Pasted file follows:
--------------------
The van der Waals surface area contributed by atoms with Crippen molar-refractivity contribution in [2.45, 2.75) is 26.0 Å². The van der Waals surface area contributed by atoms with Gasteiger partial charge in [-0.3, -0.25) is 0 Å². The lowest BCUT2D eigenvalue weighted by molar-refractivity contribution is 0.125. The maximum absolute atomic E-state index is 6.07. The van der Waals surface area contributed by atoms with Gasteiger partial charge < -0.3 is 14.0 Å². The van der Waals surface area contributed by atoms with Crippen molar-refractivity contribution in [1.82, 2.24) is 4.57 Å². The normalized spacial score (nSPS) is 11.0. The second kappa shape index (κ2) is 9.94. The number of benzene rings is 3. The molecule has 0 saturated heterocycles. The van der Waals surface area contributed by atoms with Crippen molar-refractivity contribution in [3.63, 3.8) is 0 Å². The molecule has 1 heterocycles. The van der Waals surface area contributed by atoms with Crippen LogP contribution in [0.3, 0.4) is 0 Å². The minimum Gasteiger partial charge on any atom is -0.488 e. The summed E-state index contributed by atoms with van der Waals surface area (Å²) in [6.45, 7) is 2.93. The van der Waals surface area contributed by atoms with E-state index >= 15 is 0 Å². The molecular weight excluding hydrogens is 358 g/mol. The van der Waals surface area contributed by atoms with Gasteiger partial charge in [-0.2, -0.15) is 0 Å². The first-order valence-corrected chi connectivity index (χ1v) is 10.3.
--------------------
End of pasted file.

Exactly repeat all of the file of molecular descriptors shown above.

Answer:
The van der Waals surface area contributed by atoms with Crippen molar-refractivity contribution in [2.45, 2.75) is 26.0 Å². The van der Waals surface area contributed by atoms with Gasteiger partial charge in [-0.3, -0.25) is 0 Å². The lowest BCUT2D eigenvalue weighted by molar-refractivity contribution is 0.125. The maximum absolute atomic E-state index is 6.07. The van der Waals surface area contributed by atoms with Gasteiger partial charge < -0.3 is 14.0 Å². The van der Waals surface area contributed by atoms with Crippen molar-refractivity contribution in [1.82, 2.24) is 4.57 Å². The normalized spacial score (nSPS) is 11.0. The second kappa shape index (κ2) is 9.94. The number of benzene rings is 3. The molecule has 0 saturated heterocycles. The van der Waals surface area contributed by atoms with Crippen molar-refractivity contribution in [3.63, 3.8) is 0 Å². The molecule has 1 heterocycles. The van der Waals surface area contributed by atoms with Crippen LogP contribution in [0.3, 0.4) is 0 Å². The minimum Gasteiger partial charge on any atom is -0.488 e. The summed E-state index contributed by atoms with van der Waals surface area (Å²) in [6.45, 7) is 2.93. The van der Waals surface area contributed by atoms with E-state index >= 15 is 0 Å². The molecular weight excluding hydrogens is 358 g/mol. The van der Waals surface area contributed by atoms with Gasteiger partial charge in [-0.2, -0.15) is 0 Å². The first-order valence-corrected chi connectivity index (χ1v) is 10.3.